Baseball’s most well-known connection to Broadway is, of course, 1955’s Damn Yankees, the Faustian tale of a pro-baseball wannabe who sells his soul for a shot at The Show. That show is silly, funny, dancey, and very stagey. It’s a big ‘ol Broadway musical.
Baseball’s now back on the Great White Way, but now it’s deadly (literally) serious, as Richard Greenberg’s 2002 play Take Me Out has been revived this fall, following a Tony-winning run in the spring.
It’s a sports play for people who might not love sports or for people who might not love plays.
All-Star and future first-ballot Hall of Famer Darren Lemming (played in the current production by Jesse Williams of Grey’s Anatomy fame) is a “five-tool player of such incredible grace he made you suspect there was a sixth tool.” His team, the Empires, is fresh off of two Championship titles and in the midst of a run to complete a three-peat.
Basically, he’s Derek Jeter in those late ’90s Evil Empire Yankees years. Though Jeter was never that good…
He’s untouchable. Think Babe or Bonds or Mantle or Mookie. Trout if he ever won anything past August. No one can tear him down.
Or at least, that’s what he thinks.
When he decides to come out as gay one random mid-summer afternoon, he confuses his popularity with invincibility and watches as his team, his advisors, his fans, and the entire baseball world responds to this thing that’s a big deal to everyone but him.
Still to this day, no Major League player has publicly come out, so the play takes it from there with its liberties.
The theme it tackles the most is, obviously, that of homophobia. When a John Rocker-esque rookie pitcher, Shane (a scene-stealing Michael Oberholtzer) comes up from the minors, pitches a lights-out series of saves…and then feels like he can let his true feelings about both gay people and people of color (the Lemming character is both, of course) come out in a postgame interview, Lemming must figure out what truly makes a teammate. Lemming is also monologued about being “a Black man who you could imagine had never suffered,” so these words hit him in multiple ways as the show manages to also tackle race, as we get perspectives from the team’s Hispanic and Japanese players as well.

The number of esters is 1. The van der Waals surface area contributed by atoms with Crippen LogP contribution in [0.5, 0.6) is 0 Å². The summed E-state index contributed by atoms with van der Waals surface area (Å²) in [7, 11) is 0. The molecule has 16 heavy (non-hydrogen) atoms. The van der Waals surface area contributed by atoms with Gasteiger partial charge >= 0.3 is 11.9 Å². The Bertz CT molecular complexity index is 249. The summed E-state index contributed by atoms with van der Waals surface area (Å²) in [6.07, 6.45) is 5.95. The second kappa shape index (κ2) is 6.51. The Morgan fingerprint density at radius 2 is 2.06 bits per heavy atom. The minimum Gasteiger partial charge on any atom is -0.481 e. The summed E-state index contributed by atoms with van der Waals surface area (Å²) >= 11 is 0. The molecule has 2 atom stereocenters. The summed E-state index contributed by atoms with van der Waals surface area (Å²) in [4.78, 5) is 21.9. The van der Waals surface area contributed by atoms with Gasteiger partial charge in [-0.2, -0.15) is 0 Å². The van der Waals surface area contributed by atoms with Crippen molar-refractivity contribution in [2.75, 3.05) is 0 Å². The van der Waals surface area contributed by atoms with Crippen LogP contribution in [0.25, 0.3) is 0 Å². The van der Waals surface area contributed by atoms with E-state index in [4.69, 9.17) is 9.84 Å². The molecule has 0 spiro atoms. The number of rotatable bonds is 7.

All of these conversations take place in the most vulnerable of places, the Empires’ locker room and showers. Will they treat Darren differently when nudity is involved? Who is on his side on the field but a different person post-game? Who bares it all while baring it all?
A side note: Yes, there is your ticket price’s money’s worth of nudity in the show. Everyone bares it all. Your phone is locked up in a Yondr pouch before you enter the theatre, so what happens in the Schoenfeld stays in the Schoenfeld.
There’s no shortage of drama for fans of drama.
But there’s also no shortage of baseball for those taken to the theatre by theatregoers, praying desperately that there will be enough baseball to keep them interested.
Sure, it’s a little unlikely that Lemming could actually hit .400. Or that players would often jump from AA to the majors. Or that some of these guys even look like they could play baseball.
There’s a supporting character, Lemming’s financial advisor Mason (played by Modern Family alum Jesse Tyler Ferguson, who won a Tony for the show’s original run this spring – an well-deserved accolade) that comes to love the sport through his relationship with Darren.
He begins to love the things about baseball that you and I love.
He loves home run trots: “What I like about it is it’s so unnecessary. The ball’s gone, no one’s going to bring it back. And can anyone doubt that a man capable of launching a ball four hundred feet is somehow going to fail to touch a base when he’s running uninterfered with? For all intents and purposes, the game at that moment, is not being played. If duration of game is an issue — and I’m given to believe that duration of game is an issue — the sensible thing would be to say, yes, that’s gone, add a point to the score, and send the next batter to the plate.”
He loves the numbers: “It’s the remarkable symmetry of everything. All those threes and multiples of three, calling attention to — virtually making a fetish of — the game’s noble equality. Equality, that is, of opportunity. Everyone is given exactly the same chance.”
He loves the winning and the losing: “Baseball is better than democracy — or at least than democracy as it’s practiced in this country — because, unlike democracy, baseball acknowledges loss. While conservatives tell you, “Leave things alone and no one will lose,” and liberals tell you, “Interfere a lot and no one will lose,” baseball says, “Someone will lose.” Not only says it — insists upon it! So that baseball achieves the tragic vision democracy evades. Evades and embodies. Democracy is lovely, but baseball’s more mature. “
Another side note: Playwright Greenberg may have some issues preaching to the choir when it comes to fans of theatre or fans of baseball, but you can see here that his prose is never a problem.
You’ll get it all in Take Me Out (get the title’s quadruple entendre now?), from humor to drama to the best of baseball to the best of Broadway, to a follow-up on that promise of literally being dead serious. It runs at the Gerald Schoenfeld through February 5th. It’s worth the price of admission, for some it’ll be worth much more.